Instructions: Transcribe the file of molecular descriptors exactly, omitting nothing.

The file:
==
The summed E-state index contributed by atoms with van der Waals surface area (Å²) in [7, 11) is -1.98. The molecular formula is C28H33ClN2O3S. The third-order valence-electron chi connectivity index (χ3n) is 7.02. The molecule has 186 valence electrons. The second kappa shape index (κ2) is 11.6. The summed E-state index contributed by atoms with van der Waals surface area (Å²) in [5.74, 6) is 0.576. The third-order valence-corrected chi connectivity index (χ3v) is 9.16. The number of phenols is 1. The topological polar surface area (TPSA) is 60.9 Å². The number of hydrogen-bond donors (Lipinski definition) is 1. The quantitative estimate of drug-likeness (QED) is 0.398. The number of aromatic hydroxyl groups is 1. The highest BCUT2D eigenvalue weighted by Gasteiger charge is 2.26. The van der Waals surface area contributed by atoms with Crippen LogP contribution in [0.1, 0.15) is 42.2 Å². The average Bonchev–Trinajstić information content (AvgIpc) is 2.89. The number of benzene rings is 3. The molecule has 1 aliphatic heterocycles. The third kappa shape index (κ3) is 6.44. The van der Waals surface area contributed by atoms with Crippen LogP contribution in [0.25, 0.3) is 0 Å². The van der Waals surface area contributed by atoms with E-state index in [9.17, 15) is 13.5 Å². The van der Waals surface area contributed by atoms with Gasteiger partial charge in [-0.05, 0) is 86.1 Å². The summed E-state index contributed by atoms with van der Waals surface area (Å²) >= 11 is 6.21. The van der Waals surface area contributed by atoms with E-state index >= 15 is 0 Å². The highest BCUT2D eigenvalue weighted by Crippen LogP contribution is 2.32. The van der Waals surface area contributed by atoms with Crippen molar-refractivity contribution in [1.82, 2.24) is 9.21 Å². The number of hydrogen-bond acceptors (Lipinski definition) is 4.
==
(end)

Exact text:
The summed E-state index contributed by atoms with van der Waals surface area (Å²) in [7, 11) is -1.98. The molecular formula is C28H33ClN2O3S. The third-order valence-electron chi connectivity index (χ3n) is 7.02. The molecule has 186 valence electrons. The second kappa shape index (κ2) is 11.6. The summed E-state index contributed by atoms with van der Waals surface area (Å²) in [5.74, 6) is 0.576. The third-order valence-corrected chi connectivity index (χ3v) is 9.16. The number of phenols is 1. The topological polar surface area (TPSA) is 60.9 Å². The number of hydrogen-bond donors (Lipinski definition) is 1. The quantitative estimate of drug-likeness (QED) is 0.398. The number of aromatic hydroxyl groups is 1. The highest BCUT2D eigenvalue weighted by Gasteiger charge is 2.26. The van der Waals surface area contributed by atoms with Crippen LogP contribution in [0.1, 0.15) is 42.2 Å². The average Bonchev–Trinajstić information content (AvgIpc) is 2.89. The number of benzene rings is 3. The molecule has 1 aliphatic heterocycles. The third kappa shape index (κ3) is 6.44. The van der Waals surface area contributed by atoms with Crippen LogP contribution in [0.25, 0.3) is 0 Å². The van der Waals surface area contributed by atoms with E-state index in [9.17, 15) is 13.5 Å². The van der Waals surface area contributed by atoms with Gasteiger partial charge in [-0.05, 0) is 86.1 Å². The summed E-state index contributed by atoms with van der Waals surface area (Å²) >= 11 is 6.21. The van der Waals surface area contributed by atoms with E-state index >= 15 is 0 Å². The highest BCUT2D eigenvalue weighted by Crippen LogP contribution is 2.32. The van der Waals surface area contributed by atoms with Crippen molar-refractivity contribution in [1.82, 2.24) is 9.21 Å². The number of hydrogen-bond acceptors (Lipinski definition) is 4.